As the Biden Administration is working with Senate Republicans and Democrats on a proposed infrastructure deal which now includes a $65 billion federal investment to expand broadband access, the details of how that money should be spent and where those investments should be targeted have yet to be decided.
In a new policy brief, the Institute for Local Self-Reliance looks to provide clarity for policy-makers by exploring the real challenges of America’s connectivity crisis. The brief aims to clear up a common misunderstanding of exactly where the digital divide is located.
Digital Divide is Not Urban Vs. Rural, It’s Both
It does so by explaining why high-speed Internet access is not a challenge confined primarily within rural America. A lack of fast, reliable, and affordable broadband is also a major problem in urban and suburban America.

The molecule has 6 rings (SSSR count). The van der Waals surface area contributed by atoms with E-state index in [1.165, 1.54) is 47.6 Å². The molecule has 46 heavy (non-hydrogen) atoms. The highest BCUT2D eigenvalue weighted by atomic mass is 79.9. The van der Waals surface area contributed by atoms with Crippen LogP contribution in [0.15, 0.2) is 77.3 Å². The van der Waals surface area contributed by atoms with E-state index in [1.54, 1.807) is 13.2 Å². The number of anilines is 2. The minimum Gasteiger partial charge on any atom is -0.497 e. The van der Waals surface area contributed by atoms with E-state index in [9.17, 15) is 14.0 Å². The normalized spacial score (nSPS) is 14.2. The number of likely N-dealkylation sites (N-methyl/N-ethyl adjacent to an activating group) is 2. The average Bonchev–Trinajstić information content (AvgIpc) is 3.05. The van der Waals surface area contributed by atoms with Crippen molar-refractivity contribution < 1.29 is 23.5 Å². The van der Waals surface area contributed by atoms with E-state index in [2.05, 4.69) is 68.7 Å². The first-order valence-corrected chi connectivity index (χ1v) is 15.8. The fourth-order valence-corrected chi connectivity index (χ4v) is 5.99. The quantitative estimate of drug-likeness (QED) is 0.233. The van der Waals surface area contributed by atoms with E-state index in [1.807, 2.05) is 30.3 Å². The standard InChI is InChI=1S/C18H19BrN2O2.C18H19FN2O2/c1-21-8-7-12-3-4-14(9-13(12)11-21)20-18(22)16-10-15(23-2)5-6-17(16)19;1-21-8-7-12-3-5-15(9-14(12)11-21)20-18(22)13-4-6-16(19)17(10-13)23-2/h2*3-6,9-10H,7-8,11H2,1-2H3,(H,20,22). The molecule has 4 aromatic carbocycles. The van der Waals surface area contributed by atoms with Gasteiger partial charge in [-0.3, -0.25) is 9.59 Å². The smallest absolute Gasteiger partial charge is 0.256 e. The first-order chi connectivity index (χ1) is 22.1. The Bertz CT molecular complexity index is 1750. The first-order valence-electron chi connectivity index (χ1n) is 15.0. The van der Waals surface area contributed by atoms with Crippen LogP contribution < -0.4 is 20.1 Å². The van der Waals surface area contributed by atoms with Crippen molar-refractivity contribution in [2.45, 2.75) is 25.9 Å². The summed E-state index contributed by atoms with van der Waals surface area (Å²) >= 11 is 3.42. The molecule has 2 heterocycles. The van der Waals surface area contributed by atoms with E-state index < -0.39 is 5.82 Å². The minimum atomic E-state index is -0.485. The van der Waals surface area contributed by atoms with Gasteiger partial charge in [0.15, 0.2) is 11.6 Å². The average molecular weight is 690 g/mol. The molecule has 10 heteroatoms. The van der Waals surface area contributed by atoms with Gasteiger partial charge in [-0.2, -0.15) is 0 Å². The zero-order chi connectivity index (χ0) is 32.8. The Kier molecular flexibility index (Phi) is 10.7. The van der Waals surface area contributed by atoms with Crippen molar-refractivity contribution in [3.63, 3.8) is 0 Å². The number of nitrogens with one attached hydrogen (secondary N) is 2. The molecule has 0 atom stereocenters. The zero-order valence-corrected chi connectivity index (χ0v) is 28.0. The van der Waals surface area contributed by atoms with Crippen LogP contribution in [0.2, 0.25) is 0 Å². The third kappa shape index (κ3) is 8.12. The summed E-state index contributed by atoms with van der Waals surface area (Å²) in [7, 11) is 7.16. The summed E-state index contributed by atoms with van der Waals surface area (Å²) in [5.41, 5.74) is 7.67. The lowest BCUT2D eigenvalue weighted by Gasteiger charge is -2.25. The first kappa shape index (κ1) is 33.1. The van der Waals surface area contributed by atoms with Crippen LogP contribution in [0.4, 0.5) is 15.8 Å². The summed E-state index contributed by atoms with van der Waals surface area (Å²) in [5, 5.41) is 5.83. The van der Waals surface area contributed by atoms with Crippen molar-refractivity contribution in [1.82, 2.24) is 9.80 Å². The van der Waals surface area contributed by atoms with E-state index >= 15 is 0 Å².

As the brief details, millions of citizens could subscribe for service right now, if only they could afford it — but they cannot. In fact, most recent municipal broadband systems were built to resolve problems with monopoly excess, not the absence of broadband. Many of the places that appear from the DC as though they have gigabit services actually have unreliable networks that are not getting the job done.
The Case for Prioritizing Local Community Efforts
The brief further elaborates on how America’s connectivity crisis has been created by uncompetitive market conditions, a dilemma that actually presents three interconnected challenges: Access, Affordability and Adoption.
Finally, the brief makes the case for why the federal and state governments should support local governments in resolving these challenges, rather than continuing to blindly hand out subsidies to the companies with the best government affairs' staff.
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